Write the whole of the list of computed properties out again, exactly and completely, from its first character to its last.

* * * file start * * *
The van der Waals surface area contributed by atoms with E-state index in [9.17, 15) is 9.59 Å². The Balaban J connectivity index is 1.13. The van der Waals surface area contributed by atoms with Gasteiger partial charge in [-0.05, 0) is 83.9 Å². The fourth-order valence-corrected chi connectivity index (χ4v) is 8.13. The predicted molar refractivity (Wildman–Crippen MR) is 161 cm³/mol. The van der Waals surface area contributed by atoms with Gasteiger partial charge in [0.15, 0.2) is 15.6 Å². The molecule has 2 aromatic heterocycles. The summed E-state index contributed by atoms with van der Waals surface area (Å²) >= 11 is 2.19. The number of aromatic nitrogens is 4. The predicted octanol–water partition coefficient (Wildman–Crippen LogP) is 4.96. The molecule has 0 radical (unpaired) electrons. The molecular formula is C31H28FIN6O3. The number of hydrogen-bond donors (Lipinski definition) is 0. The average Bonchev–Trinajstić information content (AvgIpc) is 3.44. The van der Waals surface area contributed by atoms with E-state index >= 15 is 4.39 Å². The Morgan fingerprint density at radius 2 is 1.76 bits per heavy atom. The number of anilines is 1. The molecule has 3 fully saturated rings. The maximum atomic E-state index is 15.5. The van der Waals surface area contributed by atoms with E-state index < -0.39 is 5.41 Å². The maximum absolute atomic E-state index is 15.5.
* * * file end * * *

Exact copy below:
The van der Waals surface area contributed by atoms with E-state index in [9.17, 15) is 9.59 Å². The Balaban J connectivity index is 1.13. The van der Waals surface area contributed by atoms with Gasteiger partial charge in [-0.05, 0) is 83.9 Å². The fourth-order valence-corrected chi connectivity index (χ4v) is 8.13. The predicted molar refractivity (Wildman–Crippen MR) is 161 cm³/mol. The van der Waals surface area contributed by atoms with Gasteiger partial charge in [0.15, 0.2) is 15.6 Å². The molecule has 2 aromatic heterocycles. The summed E-state index contributed by atoms with van der Waals surface area (Å²) >= 11 is 2.19. The number of aromatic nitrogens is 4. The predicted octanol–water partition coefficient (Wildman–Crippen LogP) is 4.96. The molecule has 0 radical (unpaired) electrons. The molecular formula is C31H28FIN6O3. The number of hydrogen-bond donors (Lipinski definition) is 0. The average Bonchev–Trinajstić information content (AvgIpc) is 3.44. The van der Waals surface area contributed by atoms with E-state index >= 15 is 4.39 Å². The Morgan fingerprint density at radius 2 is 1.76 bits per heavy atom. The number of anilines is 1. The molecule has 3 fully saturated rings. The maximum atomic E-state index is 15.5. The van der Waals surface area contributed by atoms with E-state index < -0.39 is 5.41 Å². The maximum absolute atomic E-state index is 15.5.